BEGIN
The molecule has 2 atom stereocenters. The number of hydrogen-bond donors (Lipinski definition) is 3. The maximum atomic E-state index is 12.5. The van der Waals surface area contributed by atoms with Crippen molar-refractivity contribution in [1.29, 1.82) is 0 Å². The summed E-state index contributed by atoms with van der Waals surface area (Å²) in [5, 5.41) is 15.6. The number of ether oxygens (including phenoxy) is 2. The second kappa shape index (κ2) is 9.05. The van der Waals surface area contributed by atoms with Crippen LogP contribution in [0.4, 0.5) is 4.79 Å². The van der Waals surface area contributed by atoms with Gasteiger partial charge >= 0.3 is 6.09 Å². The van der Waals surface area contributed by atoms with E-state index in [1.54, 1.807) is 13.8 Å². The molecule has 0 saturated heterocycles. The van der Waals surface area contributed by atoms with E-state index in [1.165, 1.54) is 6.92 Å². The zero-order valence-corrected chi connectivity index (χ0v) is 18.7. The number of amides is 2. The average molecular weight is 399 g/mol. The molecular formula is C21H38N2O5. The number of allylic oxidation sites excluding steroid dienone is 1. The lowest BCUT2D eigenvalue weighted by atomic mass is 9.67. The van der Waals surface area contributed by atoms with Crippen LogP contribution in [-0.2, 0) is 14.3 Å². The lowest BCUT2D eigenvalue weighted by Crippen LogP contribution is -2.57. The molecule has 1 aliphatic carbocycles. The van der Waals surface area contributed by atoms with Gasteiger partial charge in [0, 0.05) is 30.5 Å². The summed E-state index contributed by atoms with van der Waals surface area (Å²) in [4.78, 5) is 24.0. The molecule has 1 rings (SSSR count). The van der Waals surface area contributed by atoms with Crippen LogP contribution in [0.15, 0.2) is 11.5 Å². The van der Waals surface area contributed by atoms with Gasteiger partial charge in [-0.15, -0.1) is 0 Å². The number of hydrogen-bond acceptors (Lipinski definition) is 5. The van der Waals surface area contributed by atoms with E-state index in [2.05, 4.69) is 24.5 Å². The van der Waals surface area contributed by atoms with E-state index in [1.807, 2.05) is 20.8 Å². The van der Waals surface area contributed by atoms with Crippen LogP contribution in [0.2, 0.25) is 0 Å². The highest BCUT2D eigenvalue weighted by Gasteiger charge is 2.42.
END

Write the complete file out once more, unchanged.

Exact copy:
The molecule has 2 atom stereocenters. The number of hydrogen-bond donors (Lipinski definition) is 3. The maximum atomic E-state index is 12.5. The van der Waals surface area contributed by atoms with Crippen molar-refractivity contribution in [1.29, 1.82) is 0 Å². The summed E-state index contributed by atoms with van der Waals surface area (Å²) in [5, 5.41) is 15.6. The number of ether oxygens (including phenoxy) is 2. The second kappa shape index (κ2) is 9.05. The van der Waals surface area contributed by atoms with Crippen LogP contribution in [0.4, 0.5) is 4.79 Å². The van der Waals surface area contributed by atoms with Gasteiger partial charge >= 0.3 is 6.09 Å². The van der Waals surface area contributed by atoms with E-state index in [1.54, 1.807) is 13.8 Å². The molecule has 0 saturated heterocycles. The van der Waals surface area contributed by atoms with E-state index in [1.165, 1.54) is 6.92 Å². The zero-order valence-corrected chi connectivity index (χ0v) is 18.7. The number of amides is 2. The average molecular weight is 399 g/mol. The molecular formula is C21H38N2O5. The number of allylic oxidation sites excluding steroid dienone is 1. The lowest BCUT2D eigenvalue weighted by atomic mass is 9.67. The van der Waals surface area contributed by atoms with Crippen LogP contribution in [-0.2, 0) is 14.3 Å². The lowest BCUT2D eigenvalue weighted by Crippen LogP contribution is -2.57. The molecule has 1 aliphatic carbocycles. The van der Waals surface area contributed by atoms with Gasteiger partial charge in [0, 0.05) is 30.5 Å². The summed E-state index contributed by atoms with van der Waals surface area (Å²) in [4.78, 5) is 24.0. The molecule has 1 rings (SSSR count). The van der Waals surface area contributed by atoms with Crippen LogP contribution in [0.15, 0.2) is 11.5 Å². The van der Waals surface area contributed by atoms with Gasteiger partial charge in [-0.15, -0.1) is 0 Å². The number of hydrogen-bond acceptors (Lipinski definition) is 5. The van der Waals surface area contributed by atoms with E-state index in [2.05, 4.69) is 24.5 Å². The van der Waals surface area contributed by atoms with E-state index in [1.807, 2.05) is 20.8 Å². The van der Waals surface area contributed by atoms with Crippen LogP contribution in [0.2, 0.25) is 0 Å². The highest BCUT2D eigenvalue weighted by Gasteiger charge is 2.42.